Our monarch butterfly sanctuary is a dense stand of milkweed, over the years the established plants grow rapidly late May through June, blooming in July. The flowers have an incredible scent, attracting numerous pollinating insects.
A colony of pesky sparrows nest nearby. In spite of a reputation for tasting bad, the sparrow actively feed on the hatched caterpillars. My strategy is to examine the plants early morning, placing rescued caterpillars in this old birdcage.
Click photograph for a larger view and use Ctrl-x to zoom in closer.
The caterpillars and milkweed leaf is placed on the cage floor. I pile up the dried leaves, replacing with fresh each morning.
Sadly to report, the last, ravenous caterpillar stage is also carnivorous, cannibalistic. These two, below, were the only ones left except for one in the pile of dried leaves.
Here is a closer view of the two fifth stage instars searching for a safe location to pupate.
A few hours later one has successfully created a silk pad, attached itself and assumed the “J” shape. To the left a second caterpillar and silk pad.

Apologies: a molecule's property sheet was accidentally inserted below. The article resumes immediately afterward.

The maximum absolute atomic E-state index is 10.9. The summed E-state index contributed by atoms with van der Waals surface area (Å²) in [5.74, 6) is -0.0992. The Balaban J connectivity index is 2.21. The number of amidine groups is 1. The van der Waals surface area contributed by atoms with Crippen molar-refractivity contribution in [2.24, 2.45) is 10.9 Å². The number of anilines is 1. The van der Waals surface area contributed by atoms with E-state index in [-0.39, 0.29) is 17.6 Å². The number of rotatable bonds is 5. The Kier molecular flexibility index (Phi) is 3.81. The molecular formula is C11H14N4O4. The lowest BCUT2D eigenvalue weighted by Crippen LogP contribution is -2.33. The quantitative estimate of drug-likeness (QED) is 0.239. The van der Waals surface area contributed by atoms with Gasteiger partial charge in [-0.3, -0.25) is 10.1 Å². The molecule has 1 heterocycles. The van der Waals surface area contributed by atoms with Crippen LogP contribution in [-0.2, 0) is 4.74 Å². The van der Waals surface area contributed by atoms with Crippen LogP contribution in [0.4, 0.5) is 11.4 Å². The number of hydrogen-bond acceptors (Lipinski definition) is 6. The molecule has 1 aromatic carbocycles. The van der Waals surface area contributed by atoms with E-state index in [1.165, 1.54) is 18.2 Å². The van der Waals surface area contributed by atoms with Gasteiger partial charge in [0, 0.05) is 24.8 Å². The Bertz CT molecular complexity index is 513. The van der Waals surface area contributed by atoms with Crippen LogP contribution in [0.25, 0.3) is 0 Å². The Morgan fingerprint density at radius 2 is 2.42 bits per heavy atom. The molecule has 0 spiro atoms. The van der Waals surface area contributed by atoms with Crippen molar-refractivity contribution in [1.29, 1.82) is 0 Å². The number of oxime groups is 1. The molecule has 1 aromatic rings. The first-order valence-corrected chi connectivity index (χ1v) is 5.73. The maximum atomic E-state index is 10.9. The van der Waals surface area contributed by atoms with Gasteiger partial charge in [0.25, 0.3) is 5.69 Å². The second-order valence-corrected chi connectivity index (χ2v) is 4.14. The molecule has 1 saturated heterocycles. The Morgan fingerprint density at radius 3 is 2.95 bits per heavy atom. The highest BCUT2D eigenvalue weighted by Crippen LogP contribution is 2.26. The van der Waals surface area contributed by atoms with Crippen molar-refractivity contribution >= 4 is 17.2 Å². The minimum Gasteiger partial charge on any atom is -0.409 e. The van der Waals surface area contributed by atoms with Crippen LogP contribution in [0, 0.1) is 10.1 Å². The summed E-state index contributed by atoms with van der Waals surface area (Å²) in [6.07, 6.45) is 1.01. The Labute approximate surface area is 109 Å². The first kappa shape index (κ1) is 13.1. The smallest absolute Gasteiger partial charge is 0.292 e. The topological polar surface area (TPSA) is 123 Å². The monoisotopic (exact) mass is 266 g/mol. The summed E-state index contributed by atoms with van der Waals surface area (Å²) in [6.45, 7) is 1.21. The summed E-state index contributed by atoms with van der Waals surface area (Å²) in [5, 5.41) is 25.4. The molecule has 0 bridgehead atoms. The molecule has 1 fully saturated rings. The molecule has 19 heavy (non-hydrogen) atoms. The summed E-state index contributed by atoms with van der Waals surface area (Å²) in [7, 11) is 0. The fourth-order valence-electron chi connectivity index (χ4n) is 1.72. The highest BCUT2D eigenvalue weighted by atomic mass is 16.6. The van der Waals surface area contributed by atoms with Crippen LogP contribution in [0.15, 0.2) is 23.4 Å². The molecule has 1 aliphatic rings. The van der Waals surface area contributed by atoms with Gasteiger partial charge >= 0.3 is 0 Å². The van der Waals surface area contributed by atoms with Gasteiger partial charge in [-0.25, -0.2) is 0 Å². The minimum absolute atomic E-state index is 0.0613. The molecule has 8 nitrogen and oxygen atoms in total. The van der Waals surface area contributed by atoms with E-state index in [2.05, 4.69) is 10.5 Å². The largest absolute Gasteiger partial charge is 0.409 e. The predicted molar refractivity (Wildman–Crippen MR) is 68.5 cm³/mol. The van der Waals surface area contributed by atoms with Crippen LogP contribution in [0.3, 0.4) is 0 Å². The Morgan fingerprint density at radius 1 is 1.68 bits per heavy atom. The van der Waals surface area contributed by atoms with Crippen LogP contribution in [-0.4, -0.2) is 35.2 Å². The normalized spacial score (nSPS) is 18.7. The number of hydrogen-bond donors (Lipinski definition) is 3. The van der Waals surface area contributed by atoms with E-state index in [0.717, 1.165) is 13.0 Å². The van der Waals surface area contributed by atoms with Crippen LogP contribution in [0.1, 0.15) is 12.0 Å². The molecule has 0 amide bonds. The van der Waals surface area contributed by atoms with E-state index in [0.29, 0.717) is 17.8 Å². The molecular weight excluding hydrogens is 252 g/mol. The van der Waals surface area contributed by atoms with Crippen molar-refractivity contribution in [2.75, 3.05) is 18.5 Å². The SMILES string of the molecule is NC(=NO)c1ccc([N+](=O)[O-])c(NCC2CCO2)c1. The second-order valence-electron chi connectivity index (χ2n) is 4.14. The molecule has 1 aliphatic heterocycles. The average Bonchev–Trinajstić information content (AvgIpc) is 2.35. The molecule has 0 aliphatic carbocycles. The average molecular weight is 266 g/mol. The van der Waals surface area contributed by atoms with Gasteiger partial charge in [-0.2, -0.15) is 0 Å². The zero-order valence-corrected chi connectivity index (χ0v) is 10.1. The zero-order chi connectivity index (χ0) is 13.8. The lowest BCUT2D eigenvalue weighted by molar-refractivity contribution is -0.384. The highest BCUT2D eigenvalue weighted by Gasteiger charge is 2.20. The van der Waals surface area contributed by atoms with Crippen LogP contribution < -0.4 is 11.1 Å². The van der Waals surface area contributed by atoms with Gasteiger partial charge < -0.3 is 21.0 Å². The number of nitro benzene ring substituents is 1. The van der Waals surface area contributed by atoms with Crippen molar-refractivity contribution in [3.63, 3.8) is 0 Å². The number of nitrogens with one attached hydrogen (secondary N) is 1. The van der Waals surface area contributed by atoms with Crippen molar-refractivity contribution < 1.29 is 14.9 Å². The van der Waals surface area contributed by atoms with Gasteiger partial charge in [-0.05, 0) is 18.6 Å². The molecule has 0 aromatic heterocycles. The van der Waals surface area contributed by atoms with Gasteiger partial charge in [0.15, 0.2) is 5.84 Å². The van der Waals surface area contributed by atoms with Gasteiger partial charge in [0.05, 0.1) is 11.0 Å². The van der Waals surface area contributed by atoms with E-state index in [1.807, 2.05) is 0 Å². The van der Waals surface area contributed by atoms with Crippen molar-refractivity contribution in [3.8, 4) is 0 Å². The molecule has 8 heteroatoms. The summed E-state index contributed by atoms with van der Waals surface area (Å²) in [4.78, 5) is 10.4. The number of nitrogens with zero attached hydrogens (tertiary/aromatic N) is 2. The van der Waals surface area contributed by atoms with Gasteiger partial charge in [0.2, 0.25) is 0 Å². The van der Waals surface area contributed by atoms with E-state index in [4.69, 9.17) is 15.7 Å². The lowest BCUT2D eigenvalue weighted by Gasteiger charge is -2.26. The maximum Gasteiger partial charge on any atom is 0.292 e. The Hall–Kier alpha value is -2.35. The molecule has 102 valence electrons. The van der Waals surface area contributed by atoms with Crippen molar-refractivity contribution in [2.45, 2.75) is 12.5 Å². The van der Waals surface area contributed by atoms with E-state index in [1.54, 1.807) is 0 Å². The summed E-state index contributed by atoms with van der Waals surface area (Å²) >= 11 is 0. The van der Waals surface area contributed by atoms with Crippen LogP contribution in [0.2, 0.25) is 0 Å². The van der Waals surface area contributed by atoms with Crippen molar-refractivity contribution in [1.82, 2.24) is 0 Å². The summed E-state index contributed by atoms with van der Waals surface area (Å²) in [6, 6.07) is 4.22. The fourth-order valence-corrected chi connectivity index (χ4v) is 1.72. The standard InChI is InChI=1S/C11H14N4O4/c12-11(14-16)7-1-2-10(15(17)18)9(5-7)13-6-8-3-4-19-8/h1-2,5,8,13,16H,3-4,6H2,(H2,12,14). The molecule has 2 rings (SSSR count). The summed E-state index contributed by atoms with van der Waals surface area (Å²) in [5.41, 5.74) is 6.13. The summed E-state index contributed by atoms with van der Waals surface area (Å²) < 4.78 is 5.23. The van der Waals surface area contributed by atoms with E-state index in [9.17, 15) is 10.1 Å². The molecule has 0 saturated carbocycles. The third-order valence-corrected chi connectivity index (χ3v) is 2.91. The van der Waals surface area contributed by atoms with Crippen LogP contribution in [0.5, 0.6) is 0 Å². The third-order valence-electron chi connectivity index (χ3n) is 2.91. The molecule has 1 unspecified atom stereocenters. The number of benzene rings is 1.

The next morning, the first has formed a chrysalis. The second, hung spent.
This unsuccessful individual never completed the chrysalis, dried up and fell. My sources write the pupa transforms to a chrysalis through shedding of skin, the following photograph tells a different story. The chrysalis appears to extrude from the skin; arising over, or from, the skin rather and beneath it. I have never recovered a shed skin underneath a successful chrysalis.
Nine days later, Tuesday, July 28, the chrysalis hangs. I check several times a day.
These photographs are from a 100mm “macro” lens, handheld. The birdcage works well for protecting the monarchs. Is a poor location for photography.
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